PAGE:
My own experience as a language learner was fairly typical and traditional. My start as a language teacher was anything but. As a graduate student at the University of Alberta, I taught one hour a day German beginners. The course book was American and the on-the-job-training a weekly meeting with the other language team members.
I discovered there were questions to be asked about foreign languages which had never seemed relevant before. It had not occurred to me to ask "Why learn foreign languages?" or "How do you teach foreign languages?" Suddenly it became necessary to try to find the answers.
In New Ways to Learn a Foreign Language, I found sections dealing with Learning Another Language, Building New Language Habits, The Nature of Language, Language in Context. I became familiar with the characteristics of Eight Major Languages (useful ammunition when promoting diversification) and from the bibliography was enticed into further reading.
Above all I read that: "Our native language-habits are only a pair of spectacles, as it were, through which we view the world around us. People who speak other languages have different pairs of 'language spectacles'". And that: "It is not only helpful, but necessary, for every person to have some knowledge of at least one other way of talking, in order to realise that his or her own way of talking and living is not the only or even the most reasonable one. This . . . is the most valid reason for extending second-language-learning to as many members of the population as we can reach."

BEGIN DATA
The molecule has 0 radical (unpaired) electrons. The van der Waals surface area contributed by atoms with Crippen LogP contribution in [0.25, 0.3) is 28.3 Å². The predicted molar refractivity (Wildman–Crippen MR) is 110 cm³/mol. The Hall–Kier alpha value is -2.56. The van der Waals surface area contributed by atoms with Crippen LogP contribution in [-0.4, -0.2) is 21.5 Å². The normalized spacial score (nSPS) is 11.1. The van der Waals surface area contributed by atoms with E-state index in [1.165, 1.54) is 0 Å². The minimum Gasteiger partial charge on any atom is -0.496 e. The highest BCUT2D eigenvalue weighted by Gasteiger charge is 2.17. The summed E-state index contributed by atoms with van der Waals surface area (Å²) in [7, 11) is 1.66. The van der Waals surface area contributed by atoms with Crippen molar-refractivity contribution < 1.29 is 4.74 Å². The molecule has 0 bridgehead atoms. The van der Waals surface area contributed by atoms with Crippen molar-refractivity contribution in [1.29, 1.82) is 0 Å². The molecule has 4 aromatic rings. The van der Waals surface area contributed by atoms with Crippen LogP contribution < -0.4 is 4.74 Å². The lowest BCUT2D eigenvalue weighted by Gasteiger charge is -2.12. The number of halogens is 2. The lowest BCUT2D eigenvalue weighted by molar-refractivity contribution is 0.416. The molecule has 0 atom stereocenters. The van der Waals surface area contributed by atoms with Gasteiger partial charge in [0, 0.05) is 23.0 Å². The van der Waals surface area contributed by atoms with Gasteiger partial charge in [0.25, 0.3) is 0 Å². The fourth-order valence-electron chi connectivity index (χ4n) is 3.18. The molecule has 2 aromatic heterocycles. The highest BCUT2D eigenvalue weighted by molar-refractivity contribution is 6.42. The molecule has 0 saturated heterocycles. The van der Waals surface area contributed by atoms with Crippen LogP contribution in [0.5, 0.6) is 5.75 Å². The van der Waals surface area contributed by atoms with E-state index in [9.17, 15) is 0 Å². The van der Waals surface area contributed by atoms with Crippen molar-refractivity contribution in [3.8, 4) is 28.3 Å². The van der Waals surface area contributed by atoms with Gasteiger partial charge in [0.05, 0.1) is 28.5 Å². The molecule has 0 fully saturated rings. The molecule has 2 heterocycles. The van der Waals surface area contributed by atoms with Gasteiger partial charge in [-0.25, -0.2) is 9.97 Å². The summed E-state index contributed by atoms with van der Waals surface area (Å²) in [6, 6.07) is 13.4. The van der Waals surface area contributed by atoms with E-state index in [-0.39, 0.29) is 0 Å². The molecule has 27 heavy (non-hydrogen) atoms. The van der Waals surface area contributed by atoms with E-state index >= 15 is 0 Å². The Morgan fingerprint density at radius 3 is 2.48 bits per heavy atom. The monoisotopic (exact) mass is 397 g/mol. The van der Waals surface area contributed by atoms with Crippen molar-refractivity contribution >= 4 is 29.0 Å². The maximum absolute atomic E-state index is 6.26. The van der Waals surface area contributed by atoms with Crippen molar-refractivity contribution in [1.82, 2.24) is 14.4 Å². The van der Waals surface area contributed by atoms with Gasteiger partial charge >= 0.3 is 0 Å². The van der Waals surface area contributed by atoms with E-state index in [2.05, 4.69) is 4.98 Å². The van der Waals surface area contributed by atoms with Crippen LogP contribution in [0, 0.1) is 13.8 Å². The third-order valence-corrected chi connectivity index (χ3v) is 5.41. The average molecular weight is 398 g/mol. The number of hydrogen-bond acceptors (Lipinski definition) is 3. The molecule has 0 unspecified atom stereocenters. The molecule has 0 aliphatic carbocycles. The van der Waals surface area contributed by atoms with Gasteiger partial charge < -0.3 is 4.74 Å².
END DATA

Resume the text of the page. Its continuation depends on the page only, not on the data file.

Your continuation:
New Ways to Learn a Foreign Language helped me to look more closely at the rationale for learning foreign languages, to question established ideas and practices and to be ready to search for new ways to make modern foreign languages accessible and acceptable to all.
New Ways To Learn a Foreign Language. By Robert A Hall. Bantam Books 1966